The contingency theory also focuses on the employee and managerial deeds in specific situations. According to Hussain et al (2019), OB is studied through the contingency theory by outlining the contingent factors such as technology, culture, and the external environment influencing the corporation’s design and functionality. Researchers have attempted to incorporate thoughts from different schools because the principles and concepts in many theories are not universally applicable to all situations. This is where the contingency approach comes to the rescue by stressing the significance of situational factors. In the OB context, management practices include developing the right skills to handle various situations. The employees and their superiors are all required to adapt to situations as necessary.

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Maslow’s Hierarchy of Needs Theory

Abraham Maslow developed the hierarchy of needs theory categorizing five types of employee needs. The most basic needs (physiological ones) are at the bottom of the pyramid, including food, water, shelter, and other physical needs. Upon the achievement of these wants, the second phase of the desires called safety necessities is pursued. The pattern goes on to the top of the pyramid with self-actualization (Hussain et al., 2019). From a managerial perspective, the theory is used to inspire the employees to achieve the highest possible productivity. As mentioned earlier, motivation is a key aspect of OB. The impetus determines how the staff works and their efforts and attitudes towards work. The theory is founded on the notion that people toil to achieve unaccomplished needs. When managers offer the employees basic needs, they no longer are motivated by the same and their behaviors at the workplace may change. To continue with the productive performances, the employees pursue those needs higher up in the hierarchy.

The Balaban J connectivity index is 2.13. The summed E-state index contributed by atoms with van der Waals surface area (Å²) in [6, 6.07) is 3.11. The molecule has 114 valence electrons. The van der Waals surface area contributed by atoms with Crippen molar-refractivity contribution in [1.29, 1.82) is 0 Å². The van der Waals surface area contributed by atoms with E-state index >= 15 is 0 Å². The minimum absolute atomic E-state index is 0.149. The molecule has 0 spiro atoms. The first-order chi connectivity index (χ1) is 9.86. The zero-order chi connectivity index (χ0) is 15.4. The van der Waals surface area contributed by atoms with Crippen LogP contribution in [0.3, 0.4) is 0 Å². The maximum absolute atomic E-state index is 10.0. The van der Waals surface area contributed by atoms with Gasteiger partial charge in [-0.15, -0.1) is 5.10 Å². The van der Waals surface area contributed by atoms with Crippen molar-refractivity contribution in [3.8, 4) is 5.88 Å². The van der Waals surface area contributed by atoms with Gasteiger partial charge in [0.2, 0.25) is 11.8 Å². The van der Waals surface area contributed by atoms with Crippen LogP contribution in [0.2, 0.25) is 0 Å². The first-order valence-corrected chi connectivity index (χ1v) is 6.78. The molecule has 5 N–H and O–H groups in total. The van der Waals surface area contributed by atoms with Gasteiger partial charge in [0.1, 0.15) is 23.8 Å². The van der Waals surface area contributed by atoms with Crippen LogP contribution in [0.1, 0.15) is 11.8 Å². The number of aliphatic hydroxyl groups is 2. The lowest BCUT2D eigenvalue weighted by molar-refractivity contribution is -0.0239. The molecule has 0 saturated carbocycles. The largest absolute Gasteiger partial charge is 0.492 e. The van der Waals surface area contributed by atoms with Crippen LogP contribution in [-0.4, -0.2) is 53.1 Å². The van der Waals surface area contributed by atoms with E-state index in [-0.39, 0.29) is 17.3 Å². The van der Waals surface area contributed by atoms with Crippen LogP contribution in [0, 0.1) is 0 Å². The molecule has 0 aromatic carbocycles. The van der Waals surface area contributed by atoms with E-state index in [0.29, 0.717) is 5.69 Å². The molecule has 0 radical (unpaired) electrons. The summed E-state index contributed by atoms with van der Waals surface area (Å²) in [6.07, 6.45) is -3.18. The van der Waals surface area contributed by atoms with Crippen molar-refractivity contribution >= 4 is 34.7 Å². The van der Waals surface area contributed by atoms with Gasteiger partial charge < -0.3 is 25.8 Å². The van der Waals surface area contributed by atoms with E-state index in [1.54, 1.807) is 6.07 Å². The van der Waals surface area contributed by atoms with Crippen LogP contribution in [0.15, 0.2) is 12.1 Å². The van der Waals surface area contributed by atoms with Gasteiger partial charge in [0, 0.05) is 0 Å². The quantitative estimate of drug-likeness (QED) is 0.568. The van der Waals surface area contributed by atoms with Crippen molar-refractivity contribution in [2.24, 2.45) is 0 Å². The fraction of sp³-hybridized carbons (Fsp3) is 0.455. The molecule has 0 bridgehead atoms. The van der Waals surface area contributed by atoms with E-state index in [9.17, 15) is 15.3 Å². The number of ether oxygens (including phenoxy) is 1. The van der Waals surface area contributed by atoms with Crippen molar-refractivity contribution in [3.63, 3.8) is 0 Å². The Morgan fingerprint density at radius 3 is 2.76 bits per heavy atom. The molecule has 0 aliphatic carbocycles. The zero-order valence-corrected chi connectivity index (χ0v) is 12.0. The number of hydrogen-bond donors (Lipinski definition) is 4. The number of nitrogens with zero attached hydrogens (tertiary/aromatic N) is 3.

Systems Theory

The systems theory is a modern model that seeks to adopt a holistic approach to an organization. The problems faced by managers are addressed through an integrated methodology that focuses on the systems serving people. The modern theories have attempted to fill the gaps left by classical models that are concerned with efficiency, task, and structure and the neoclassical frameworks that have people as the central theme. Expectedly, therefore, the modern notions such as the systems theory interweave the key themes in the classical and neoclassical philosophies to address the ‘organization as a whole (Hussain et al., 2019). The systems model addressed issues such as adaptability, relationships, complexity, value, knowledge, and quality. In the OB context, the systems concept will focus on employee behaviors as part of the organizational success factors. The management dwells on developing employee capabilities through knowledge acquisition and sharing which reflect on positive behavioral changes and productivity.

Traditional versus Modern Forms of Organizational Structures